Table of Contents
If It Was Easy,
They’d Call the Whole Damn Thing
“If Chelsea Handler and Dr. Phil had a love child, it would be Jenna McCarthy, whose fabulous
If It Was Easy, They’ d Call the Whole Damn Thing a Honeymoon
is at once profane, irreverent, warm, and wise. This is the best kind of relationship advice book, one written by someone who is smart enough to follow and smart-ass enough to make you savor the journey. Brilliant!”
—Celia Rivenbark, bestselling author of
You Can’t Drink All Day If You Don’t Start in the Morning
“Hilarious, smart, and utterly addicting. Watch out, Nora Ephron.”
—Valerie Frankel, author of
Thin Is the New Happy
“Every relationship is like being fit, healthy, and happy—you have to work at it. Jenna reminds us of this with wit, insight, and self-deprecating humor. At the end of the day, you’ll recognize yourself in these pages and applaud her honesty.”
—Lucy Danziger, editor-in-chief of
magazine and coauthor of
The Nine Rooms of Happiness
“An uproariously funny, deliciously satisfying, and completely accurate take on wedded bliss.”
—Tracy Beckerman, syndicated humor columnist and author of
Rebel without a Minivan
“When Jenna McCarthy turns her wicked wit to the, ahem, challenges of modern-day marriage, hilarity ensues. Anyone still in love with the oaf they married will find a lot to love here.”
29 and Counting: A Chick’s Guide to Turning 30
“This should be required reading for all brides. No, make that required reading for any woman who has been snookered into believing that finding and marrying the right person will somehow catapult her into a fairy tale—complete with a snorting horse, castle, and prince.... An enlightening tour of the true realities of marriage, [McCarthy] amazingly pulls off the impossible: She helps us to fall in love with our farting, nose-picking, burping, sex-obsessed doofus husbands all over again.”
—Alisa Bowman, author of
Project: Happily Ever After
The Parent Trip
“Clever and irreverent.”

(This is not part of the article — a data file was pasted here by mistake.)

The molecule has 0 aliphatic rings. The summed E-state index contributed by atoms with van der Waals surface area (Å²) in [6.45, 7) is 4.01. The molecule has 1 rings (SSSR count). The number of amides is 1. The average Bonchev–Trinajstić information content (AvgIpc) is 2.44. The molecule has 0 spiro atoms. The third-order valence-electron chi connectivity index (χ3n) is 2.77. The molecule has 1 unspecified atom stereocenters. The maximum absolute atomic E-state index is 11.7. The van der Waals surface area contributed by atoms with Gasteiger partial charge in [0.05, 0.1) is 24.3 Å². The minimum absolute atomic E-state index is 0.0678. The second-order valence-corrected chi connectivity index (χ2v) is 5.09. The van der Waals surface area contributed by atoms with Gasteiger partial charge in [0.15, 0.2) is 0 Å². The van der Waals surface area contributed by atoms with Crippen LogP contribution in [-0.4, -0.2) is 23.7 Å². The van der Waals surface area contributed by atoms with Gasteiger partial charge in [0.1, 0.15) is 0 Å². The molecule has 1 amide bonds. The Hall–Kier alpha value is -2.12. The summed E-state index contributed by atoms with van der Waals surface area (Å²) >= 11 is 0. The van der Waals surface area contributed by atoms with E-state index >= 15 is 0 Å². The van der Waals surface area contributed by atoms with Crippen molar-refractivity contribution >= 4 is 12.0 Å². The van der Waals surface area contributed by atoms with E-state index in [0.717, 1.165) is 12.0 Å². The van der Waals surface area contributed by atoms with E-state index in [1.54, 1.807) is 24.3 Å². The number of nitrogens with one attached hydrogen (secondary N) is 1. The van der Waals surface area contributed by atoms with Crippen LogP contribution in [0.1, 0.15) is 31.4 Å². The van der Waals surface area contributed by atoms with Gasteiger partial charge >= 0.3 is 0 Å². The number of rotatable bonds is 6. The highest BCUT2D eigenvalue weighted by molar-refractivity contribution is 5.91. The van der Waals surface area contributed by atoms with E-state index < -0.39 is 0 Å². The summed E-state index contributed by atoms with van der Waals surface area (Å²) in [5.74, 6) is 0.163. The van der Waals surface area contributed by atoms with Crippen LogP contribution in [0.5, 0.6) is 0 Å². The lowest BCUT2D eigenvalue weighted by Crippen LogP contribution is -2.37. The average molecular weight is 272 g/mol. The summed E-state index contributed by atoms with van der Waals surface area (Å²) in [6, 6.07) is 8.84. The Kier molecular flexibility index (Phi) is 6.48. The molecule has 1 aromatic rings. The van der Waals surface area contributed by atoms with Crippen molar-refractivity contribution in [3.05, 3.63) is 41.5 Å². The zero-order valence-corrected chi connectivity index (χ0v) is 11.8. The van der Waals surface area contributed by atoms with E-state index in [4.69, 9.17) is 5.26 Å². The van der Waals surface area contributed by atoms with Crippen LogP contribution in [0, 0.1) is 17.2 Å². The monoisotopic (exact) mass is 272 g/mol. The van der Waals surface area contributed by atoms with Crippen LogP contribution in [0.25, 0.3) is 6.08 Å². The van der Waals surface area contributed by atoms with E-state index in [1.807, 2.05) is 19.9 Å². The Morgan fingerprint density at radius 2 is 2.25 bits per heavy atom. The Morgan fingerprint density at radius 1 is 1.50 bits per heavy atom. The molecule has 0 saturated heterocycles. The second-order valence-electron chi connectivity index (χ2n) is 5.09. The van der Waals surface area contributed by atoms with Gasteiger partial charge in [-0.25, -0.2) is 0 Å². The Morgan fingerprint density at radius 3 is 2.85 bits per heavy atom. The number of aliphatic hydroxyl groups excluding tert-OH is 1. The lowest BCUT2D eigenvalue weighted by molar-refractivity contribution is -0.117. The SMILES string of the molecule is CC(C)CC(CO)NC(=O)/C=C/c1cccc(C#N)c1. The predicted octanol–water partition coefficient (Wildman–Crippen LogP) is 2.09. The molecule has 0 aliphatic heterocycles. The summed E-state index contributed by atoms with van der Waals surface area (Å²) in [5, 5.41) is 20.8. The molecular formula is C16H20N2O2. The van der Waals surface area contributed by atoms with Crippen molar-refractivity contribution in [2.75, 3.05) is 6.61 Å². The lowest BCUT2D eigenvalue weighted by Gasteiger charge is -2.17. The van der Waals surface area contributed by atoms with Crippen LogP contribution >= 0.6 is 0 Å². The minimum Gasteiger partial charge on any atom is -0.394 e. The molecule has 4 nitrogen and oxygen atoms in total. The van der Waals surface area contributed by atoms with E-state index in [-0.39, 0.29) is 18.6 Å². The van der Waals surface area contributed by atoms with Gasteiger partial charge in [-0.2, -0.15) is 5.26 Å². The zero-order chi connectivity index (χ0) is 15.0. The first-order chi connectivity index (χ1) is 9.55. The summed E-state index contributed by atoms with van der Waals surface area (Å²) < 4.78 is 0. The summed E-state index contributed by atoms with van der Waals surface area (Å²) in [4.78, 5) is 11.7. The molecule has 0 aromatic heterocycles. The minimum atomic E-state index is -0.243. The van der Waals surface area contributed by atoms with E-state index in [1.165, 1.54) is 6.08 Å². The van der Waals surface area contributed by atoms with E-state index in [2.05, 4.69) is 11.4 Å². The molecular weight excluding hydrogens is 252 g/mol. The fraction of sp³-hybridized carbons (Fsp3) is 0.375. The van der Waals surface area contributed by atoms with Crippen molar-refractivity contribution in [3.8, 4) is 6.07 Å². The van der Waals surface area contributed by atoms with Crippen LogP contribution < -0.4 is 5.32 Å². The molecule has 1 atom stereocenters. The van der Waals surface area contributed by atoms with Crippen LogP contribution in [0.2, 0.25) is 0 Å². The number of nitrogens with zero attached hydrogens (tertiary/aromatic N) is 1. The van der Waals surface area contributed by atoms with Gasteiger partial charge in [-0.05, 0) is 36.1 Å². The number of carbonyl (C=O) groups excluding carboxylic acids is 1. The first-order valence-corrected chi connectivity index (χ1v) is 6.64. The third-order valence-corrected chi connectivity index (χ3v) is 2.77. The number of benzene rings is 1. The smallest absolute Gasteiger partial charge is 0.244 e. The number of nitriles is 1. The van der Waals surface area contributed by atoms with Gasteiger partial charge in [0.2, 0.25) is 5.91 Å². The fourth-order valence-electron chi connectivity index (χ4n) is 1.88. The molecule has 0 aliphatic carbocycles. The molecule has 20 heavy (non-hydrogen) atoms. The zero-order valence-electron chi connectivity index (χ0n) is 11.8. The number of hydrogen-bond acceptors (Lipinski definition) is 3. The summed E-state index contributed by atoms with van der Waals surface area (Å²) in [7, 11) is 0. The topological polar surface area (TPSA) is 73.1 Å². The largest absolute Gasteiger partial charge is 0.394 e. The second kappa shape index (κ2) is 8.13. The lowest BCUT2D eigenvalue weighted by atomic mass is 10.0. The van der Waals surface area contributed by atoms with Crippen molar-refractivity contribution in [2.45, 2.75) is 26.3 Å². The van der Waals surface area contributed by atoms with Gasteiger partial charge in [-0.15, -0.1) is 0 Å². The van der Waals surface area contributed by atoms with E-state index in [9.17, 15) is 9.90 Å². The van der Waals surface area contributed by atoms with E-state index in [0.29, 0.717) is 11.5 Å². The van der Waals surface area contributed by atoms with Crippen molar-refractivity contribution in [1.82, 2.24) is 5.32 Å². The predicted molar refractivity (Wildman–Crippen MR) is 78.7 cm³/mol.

—Janet Evanovich, #1
New York Times
“Wildly funny, intimate, and ever-so-honest. Trust me, you won’t want this trip to end.”
New York Times
bestselling author of
The Art of Extreme Self-Care
“Funny, smart, and utterly original. Jenna McCarthy is the new Erma Bombeck.”
—Alexis Martin Neely, bestselling author of
Wear Clean Underwear!
“You can’t make this stuff up! . . . [B]rilliantly captures the hilarious insanity of motherhood and family. Whether you have little ones running around or just got pregnant, this book is for you.”
—Gabby Reece, supermodel, volleyball phenom, and mom
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This book is an original publication of The Berkley Publishing Group.
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Copyright © 2011 by Jenna McCarthy.
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Berkley trade paperback edition / October 2011
Library of Congress Cataloging-in-Publication Data
If it was easy, they’d call the whole damn thing a honeymoon : living with and loving the tv-addicted, sex-obsessed, not-so-handy man you married / Jenna McCarthy.—Berkley trade paperback ed.
ISBN : 978-1-101-54500-3
1. Marriage—Humor. I. Title.
for loving me anyway
’Til Death Do Us Part
Is a Really Long Time
All marriages are happy.
It’s the living together afterward that causes all the trouble.
• RAYMOND HULL •
This book was born of something from which few good things (besides hot, furious makeup sex) ever come: a nasty, namecalling, knock-down, drag-out brawl with my husband. After we exchanged some particularly ugly insults and I lobbed a large cup of ice at his head, we did what the pros tell you never, ever to do (besides lob large cups of ice at your partner’s head): We went to bed angry at each other. Pissed off, if we’re being totally honest here. When we woke up in the morning, I looked at the man I’ve spent thirteen years assuming I will purchase adjacent cemetery plots with and I thought: